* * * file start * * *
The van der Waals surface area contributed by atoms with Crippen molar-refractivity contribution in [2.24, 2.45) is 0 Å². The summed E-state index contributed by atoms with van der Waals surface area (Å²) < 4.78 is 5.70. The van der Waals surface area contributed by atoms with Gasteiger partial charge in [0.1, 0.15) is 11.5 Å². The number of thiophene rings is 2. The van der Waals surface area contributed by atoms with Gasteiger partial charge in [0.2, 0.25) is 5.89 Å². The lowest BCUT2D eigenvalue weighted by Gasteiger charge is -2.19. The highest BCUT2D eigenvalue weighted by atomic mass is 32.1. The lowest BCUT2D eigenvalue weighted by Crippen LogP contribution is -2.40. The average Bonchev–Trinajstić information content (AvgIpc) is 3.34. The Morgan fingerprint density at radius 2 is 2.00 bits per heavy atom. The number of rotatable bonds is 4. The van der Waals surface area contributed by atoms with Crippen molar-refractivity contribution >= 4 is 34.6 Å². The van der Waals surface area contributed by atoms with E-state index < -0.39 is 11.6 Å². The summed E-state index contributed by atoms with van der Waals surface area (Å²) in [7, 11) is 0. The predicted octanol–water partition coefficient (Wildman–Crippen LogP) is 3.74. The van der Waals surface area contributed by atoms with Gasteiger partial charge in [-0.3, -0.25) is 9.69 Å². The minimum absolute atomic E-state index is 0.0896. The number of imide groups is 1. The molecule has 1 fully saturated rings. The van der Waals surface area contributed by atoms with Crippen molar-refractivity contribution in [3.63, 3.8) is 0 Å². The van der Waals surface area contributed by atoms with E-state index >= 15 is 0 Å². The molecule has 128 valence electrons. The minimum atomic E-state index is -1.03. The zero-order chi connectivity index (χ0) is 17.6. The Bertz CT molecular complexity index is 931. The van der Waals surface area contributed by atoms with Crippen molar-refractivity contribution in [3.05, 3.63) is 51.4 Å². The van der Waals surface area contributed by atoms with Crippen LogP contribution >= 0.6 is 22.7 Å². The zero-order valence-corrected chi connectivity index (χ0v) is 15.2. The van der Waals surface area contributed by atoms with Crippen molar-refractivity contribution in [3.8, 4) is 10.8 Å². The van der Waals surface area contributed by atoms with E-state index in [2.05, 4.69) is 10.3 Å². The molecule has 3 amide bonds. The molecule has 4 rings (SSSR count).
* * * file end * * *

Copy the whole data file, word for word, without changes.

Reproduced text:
The van der Waals surface area contributed by atoms with Crippen molar-refractivity contribution in [2.24, 2.45) is 0 Å². The summed E-state index contributed by atoms with van der Waals surface area (Å²) < 4.78 is 5.70. The van der Waals surface area contributed by atoms with Gasteiger partial charge in [0.1, 0.15) is 11.5 Å². The number of thiophene rings is 2. The van der Waals surface area contributed by atoms with Gasteiger partial charge in [0.2, 0.25) is 5.89 Å². The lowest BCUT2D eigenvalue weighted by Gasteiger charge is -2.19. The highest BCUT2D eigenvalue weighted by atomic mass is 32.1. The lowest BCUT2D eigenvalue weighted by Crippen LogP contribution is -2.40. The average Bonchev–Trinajstić information content (AvgIpc) is 3.34. The Morgan fingerprint density at radius 2 is 2.00 bits per heavy atom. The number of rotatable bonds is 4. The van der Waals surface area contributed by atoms with Crippen molar-refractivity contribution >= 4 is 34.6 Å². The van der Waals surface area contributed by atoms with E-state index < -0.39 is 11.6 Å². The summed E-state index contributed by atoms with van der Waals surface area (Å²) in [7, 11) is 0. The predicted octanol–water partition coefficient (Wildman–Crippen LogP) is 3.74. The van der Waals surface area contributed by atoms with Gasteiger partial charge in [-0.3, -0.25) is 9.69 Å². The minimum absolute atomic E-state index is 0.0896. The number of imide groups is 1. The molecule has 1 fully saturated rings. The van der Waals surface area contributed by atoms with Crippen molar-refractivity contribution in [3.63, 3.8) is 0 Å². The van der Waals surface area contributed by atoms with E-state index >= 15 is 0 Å². The molecule has 128 valence electrons. The minimum atomic E-state index is -1.03. The zero-order chi connectivity index (χ0) is 17.6. The Bertz CT molecular complexity index is 931. The van der Waals surface area contributed by atoms with Crippen molar-refractivity contribution in [3.05, 3.63) is 51.4 Å². The van der Waals surface area contributed by atoms with Crippen LogP contribution >= 0.6 is 22.7 Å². The zero-order valence-corrected chi connectivity index (χ0v) is 15.2. The van der Waals surface area contributed by atoms with Crippen molar-refractivity contribution in [3.8, 4) is 10.8 Å². The van der Waals surface area contributed by atoms with E-state index in [2.05, 4.69) is 10.3 Å². The molecule has 3 amide bonds. The molecule has 4 rings (SSSR count).